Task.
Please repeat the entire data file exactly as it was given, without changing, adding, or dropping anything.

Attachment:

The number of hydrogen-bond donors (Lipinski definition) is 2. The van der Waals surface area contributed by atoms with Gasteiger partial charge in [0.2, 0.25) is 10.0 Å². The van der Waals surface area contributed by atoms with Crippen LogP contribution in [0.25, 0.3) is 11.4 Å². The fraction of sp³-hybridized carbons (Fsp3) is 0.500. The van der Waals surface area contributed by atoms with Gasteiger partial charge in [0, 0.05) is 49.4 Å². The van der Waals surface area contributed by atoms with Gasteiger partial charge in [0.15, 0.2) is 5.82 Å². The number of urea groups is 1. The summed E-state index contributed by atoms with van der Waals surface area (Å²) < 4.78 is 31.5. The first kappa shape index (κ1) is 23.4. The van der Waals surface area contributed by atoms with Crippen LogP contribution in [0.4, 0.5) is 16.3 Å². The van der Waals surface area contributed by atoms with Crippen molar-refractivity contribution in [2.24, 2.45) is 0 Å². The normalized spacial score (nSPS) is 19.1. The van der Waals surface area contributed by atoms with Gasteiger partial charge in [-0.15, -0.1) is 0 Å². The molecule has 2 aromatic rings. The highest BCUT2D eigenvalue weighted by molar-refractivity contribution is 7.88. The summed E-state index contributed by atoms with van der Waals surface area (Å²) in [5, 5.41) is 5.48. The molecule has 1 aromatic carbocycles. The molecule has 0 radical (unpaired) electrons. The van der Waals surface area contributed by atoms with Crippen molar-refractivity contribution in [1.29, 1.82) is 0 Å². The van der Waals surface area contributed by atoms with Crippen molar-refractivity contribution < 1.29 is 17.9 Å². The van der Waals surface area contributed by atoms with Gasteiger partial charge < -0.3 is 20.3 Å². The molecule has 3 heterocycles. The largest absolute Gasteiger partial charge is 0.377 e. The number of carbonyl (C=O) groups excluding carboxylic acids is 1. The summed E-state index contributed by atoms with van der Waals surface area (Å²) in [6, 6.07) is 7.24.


The number of hydrogen-bond donors (Lipinski definition) is 2. The van der Waals surface area contributed by atoms with Gasteiger partial charge in [0.2, 0.25) is 10.0 Å². The van der Waals surface area contributed by atoms with Crippen LogP contribution in [0.25, 0.3) is 11.4 Å². The fraction of sp³-hybridized carbons (Fsp3) is 0.500. The van der Waals surface area contributed by atoms with Gasteiger partial charge in [0, 0.05) is 49.4 Å². The van der Waals surface area contributed by atoms with Gasteiger partial charge in [0.15, 0.2) is 5.82 Å². The number of urea groups is 1. The summed E-state index contributed by atoms with van der Waals surface area (Å²) < 4.78 is 31.5. The first kappa shape index (κ1) is 23.4. The van der Waals surface area contributed by atoms with Crippen LogP contribution in [0.4, 0.5) is 16.3 Å². The van der Waals surface area contributed by atoms with Crippen molar-refractivity contribution in [2.24, 2.45) is 0 Å². The normalized spacial score (nSPS) is 19.1. The van der Waals surface area contributed by atoms with Gasteiger partial charge in [-0.15, -0.1) is 0 Å². The molecule has 2 aromatic rings. The highest BCUT2D eigenvalue weighted by molar-refractivity contribution is 7.88. The summed E-state index contributed by atoms with van der Waals surface area (Å²) in [5, 5.41) is 5.48. The molecule has 1 aromatic carbocycles. The molecule has 0 radical (unpaired) electrons. The van der Waals surface area contributed by atoms with Crippen molar-refractivity contribution in [1.29, 1.82) is 0 Å². The van der Waals surface area contributed by atoms with Crippen molar-refractivity contribution < 1.29 is 17.9 Å². The van der Waals surface area contributed by atoms with Gasteiger partial charge < -0.3 is 20.3 Å². The molecule has 3 heterocycles. The largest absolute Gasteiger partial charge is 0.377 e. The number of carbonyl (C=O) groups excluding carboxylic acids is 1. The summed E-state index contributed by atoms with van der Waals surface area (Å²) in [6, 6.07) is 7.24.